Animal safety is a big deal to a lot of people but it definitely gets more attention during Stampede time as animals are often center stage in many of the exhibits and events. I wanted to understand how the Stampede ensures the safety of the animals so I did a little investigating. Turns out there’s a lot to learn!
A new rule, effective this year, in the steer wrestling competition is: if a steer falls with his legs under him or lands on the opposite side of the cowboy, known as a “dog fall,” a judge will automatically end the run and the cowboy will be given a “no time.” To receive a time the cowboy must throw the steer so the feet and head are facing the same direction. The Calgary Stampede Rodeo is the first rodeo in North America to implement this “no time” rule. This rule is being imposed to ensure animal safety during the event. It is just one of the steps the Calgary Stampede has taken to make sure that animals are treated safely during the Stampede. Here are some other examples:
The Calgary Stampede takes a disciplined approach to animal care, focused on meeting three distinct standards:
– The regulations set out in Alberta’s Animal Protection Act; these are regulations monitored on-site each year by the Calgary Humane Society and Alberta’s SPCA;
– The codes of best practices for each animal species as recommended by Canada’s industry experts; and
– The animal care practices developed specifically for the Stampede-specific events.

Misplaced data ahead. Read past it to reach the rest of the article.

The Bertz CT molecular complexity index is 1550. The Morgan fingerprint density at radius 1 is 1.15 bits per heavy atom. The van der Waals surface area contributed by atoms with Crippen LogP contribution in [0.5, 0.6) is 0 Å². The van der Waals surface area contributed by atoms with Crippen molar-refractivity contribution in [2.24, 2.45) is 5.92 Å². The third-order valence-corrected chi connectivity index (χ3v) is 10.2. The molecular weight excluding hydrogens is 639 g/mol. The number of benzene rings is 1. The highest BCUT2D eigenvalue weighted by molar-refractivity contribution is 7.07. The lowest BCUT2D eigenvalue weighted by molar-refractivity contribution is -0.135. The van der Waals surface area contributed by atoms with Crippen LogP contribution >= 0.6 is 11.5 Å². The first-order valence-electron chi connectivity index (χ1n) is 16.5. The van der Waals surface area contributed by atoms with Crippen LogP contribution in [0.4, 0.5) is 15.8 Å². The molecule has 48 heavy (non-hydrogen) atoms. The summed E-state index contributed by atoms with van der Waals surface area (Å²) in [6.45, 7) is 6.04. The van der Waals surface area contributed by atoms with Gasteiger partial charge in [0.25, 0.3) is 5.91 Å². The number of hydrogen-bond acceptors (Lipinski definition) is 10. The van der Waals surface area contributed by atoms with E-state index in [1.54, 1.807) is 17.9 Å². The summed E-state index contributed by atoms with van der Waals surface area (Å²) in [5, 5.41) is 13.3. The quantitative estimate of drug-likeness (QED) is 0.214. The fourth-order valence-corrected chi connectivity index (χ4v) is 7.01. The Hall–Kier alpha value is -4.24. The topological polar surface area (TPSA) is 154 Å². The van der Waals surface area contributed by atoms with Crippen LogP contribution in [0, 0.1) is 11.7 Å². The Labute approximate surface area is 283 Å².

During Stampede, a team of veterinarians are on Park full-time to ensure proper care for the animals involved in the Stampede’s many exhibition, education and competition events. Earlier this year the Calgary Stampede established a new Animal Care Advisory Committee of leading experts who are helping identify new ways to enhance animal care. Three years ago, the Calgary created a Chuckwagon Safety Commission which continues to set the highest standards for safety in that sport.
The Calgary Stampede meets each year with the Calgary Humane Society and Alberta SPCA to hear their assessment of the stampede’s practices. Over the years, their input has led to many improvements. The Calgary Stampede provides the Calgary Humane Society and Alberta SPCA with unfettered access to all corners of Stampede Park – both organizations are empowered by the Province to enforce Alberta’s Animal Protection Act.
There you have it! One thing I realized while doing all this research is that the Stampede is always working with a wide variety of stakeholders to ensure the safety of the animals, but also to accurately demonstrate the skills required by the cowboys as many events show skills that come directly off the farm or ranch.